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Saturday, April 9, 2011

Dangerous Blood Sugar Levels in a Diabetic




Dangerous Blood Sugar Levels in a Diabetic


Dangerous blood sugar levels are often seen with ketoacidosis, a condition that's most common in people with type 1 diabetes. Find out more about this condition and how it's treated.
Dangerous blood sugar levels occur most commonly in people with type 1 diabetes mellitus and are less common in people with type 2 diabetes. People with type 1 diabetes produce little or no insulin. Without supplemental insulin, a sequence of physiologic changes occurs that leads to a condition called ketoacidosis. Ketoacidosis requires hospitalization and intensive treatment to prevent life-threatening complications or even death.

Dangerous Blood Sugar Levels and Ketoacidosis

When a diabetic has little or no insulin, glucose can’t enter cells. This state of “cell starvation” causes the body to produce hormones that break down fat as an alternative form of fuel for glucose-deprived cells to use. When these fats break down, they form acidic compounds called ketone bodies that most cells can use as a source of energy. When acidic ketone bodies form in large quantities it causes the blood to become too acidic, which leads to changes in electrolytes such as potassium, sodium, and bicarbonate. These changes can be life-threatening if not promptly treated.


People with dangerous blood sugar levels and ketoacidosis are frequently low in potassium, sodium and chloride levels due the effects of the acidic ketone bodies. They’re also usually critically dehydrated and require replenishment of electrolytes along with the replacement of fluids.


People with ketoacidosis also need insulin to stop more ketones from forming and correct the high blood sugar levels. This requires hospitalization for I.V. fluid, insulin and electrolyte replacement – and very close monitoring. Dangerous blood sugar levels are usually slowly brought down with intravenous insulin.

The Risks of Ketoacidosis

If ketoacidosis isn’t promptly treated or treated improperly, several complications can develop. Low potassium levels can trigger dangerous, and sometimes fatal, heart rhythms. Low sodium levels can also lead to swelling in the brain, which can have serious, long-term effects on brain function.


People with ketoacidosis are usually severely dehydrated, which can cause drops in blood pressure and, in some cases, shock followed by death.

Treatment of Dangerous Blood Sugar Levels and Ketoacidosis

Treatment focuses on replacing the lost fluids, electrolytes and correcting the high blood sugar levels with insulin. Replacement of lost fluid is done at a gradual, controlled rate since rapid fluid replacement increases the risk of brain swelling. Fortunately, the death rate from ketoacidosis is less than 5% these days - thanks to improvements in treatment.


It’s important to investigate what triggered the dangerous blood sugar levels and ketoacidosis. Pregnancy, heart attack, stroke, alcohol abuse, extreme stress and the use of certain drugs can bring on ketoacidosis in a previously well-controlled diabetic. Ketoacidosis can also be the first indication that a person has type 1 diabetes.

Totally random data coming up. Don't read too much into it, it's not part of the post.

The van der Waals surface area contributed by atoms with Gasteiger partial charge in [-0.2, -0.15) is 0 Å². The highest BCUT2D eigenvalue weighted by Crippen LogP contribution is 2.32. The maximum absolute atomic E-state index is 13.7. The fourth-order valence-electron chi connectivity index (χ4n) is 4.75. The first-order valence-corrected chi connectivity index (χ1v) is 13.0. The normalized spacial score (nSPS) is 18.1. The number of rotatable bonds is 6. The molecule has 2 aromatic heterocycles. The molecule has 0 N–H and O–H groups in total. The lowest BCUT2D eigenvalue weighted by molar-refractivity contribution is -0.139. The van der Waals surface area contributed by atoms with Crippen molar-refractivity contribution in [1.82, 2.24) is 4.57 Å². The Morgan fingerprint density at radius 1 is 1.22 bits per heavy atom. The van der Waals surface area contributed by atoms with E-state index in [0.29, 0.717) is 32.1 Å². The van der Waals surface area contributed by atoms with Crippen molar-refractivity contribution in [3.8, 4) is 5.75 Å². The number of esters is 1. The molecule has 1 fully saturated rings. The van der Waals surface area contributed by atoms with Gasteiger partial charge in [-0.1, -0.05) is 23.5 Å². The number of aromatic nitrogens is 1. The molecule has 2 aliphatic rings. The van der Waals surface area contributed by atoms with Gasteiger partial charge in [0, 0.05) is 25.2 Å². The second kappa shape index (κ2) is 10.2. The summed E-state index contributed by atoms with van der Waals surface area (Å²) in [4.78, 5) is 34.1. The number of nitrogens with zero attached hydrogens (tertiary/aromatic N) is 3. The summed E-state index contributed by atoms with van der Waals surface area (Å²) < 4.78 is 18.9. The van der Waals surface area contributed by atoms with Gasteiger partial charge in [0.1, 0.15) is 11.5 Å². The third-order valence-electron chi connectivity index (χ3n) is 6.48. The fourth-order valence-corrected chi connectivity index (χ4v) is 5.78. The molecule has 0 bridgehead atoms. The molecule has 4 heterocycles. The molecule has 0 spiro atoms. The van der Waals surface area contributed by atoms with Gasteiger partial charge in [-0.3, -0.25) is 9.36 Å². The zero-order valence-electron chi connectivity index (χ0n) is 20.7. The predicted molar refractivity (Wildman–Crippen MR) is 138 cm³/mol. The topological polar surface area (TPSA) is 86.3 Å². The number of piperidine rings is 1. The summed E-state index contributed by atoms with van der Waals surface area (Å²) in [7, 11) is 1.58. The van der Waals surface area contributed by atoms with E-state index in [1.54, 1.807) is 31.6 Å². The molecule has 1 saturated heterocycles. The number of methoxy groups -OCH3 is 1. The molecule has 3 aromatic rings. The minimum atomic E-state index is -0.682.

At what blood sugar level does ketoacidosis become a concern? Most doctors recommend checking your urine for ketones when your blood sugar rises above 240 mg/dl and every five hours if you're ill, especially if you're vomiting. Always call your doctor if your urine shows ketones or if you're sick. The blood sugar level at which ketoacidosis occurs varies with the individual.


Diabetics can also have dangerous blood sugar levels without ketosis, a condition called hyperosmolar hyperglycemic nonketotic syndrome that usually occurs in type 2 diabetics who have an infection or other illness, and they're not drinking enough fluids. Symptoms may appear when blood sugars reach 600 mg/dl. or above, and the mortality can be as high as 20% if treatment isn't prompt. Always monitor blood sugars closely, and drink plenty of fluids when you're ill.

Low Blood Sugars Can Be Dangerous Too

People who take insulin therapy are at risk for developing dangerous blood sugar levels of another type - very low ones. Low blood sugar levels can be even more deadly than high ones, at least in the short-term. Hypoglycemia is more common in type 1 diabetics who take insulin and in people with type 2 diabetes who take certain types of diabetes medications that stimulate insulin release.

It's critical that a diabetic learn to recognize the symptoms of hypoglycemia and have a source of glucose readily available to raise blood sugar levels quickly should hypoglycemia occur. Symptoms of hypoglycemia such as weakness, lightheadedness, shakiness, headache and hunger usually appear when blood sugars drop below 70 mg/dl. Low blood sugar generally doesn't become dangerous until it drop below 50 mg/dl.



Drops in blood sugar usually occur when a diabetic isn't eating regular meals, exercising more than usual or is taking too much insulin or diabetes medication. If you have a hypoglycemic episode, treat it quickly, and call your doctor. Your doctor may advise making adjustments to your diet or insulin regimen.

The Bottom Line?

Ketoacidosis is a life-threatening complication of type 1 diabetes, and much less commonly, type 2 diabetes. It’s a condition that needs immediate hospitalization and treatment to avoid serious complications or even death. All type 1 diabetics need to be closely monitored for signs and symptoms of ketoacidosis – and prompt action is needed if they develop.

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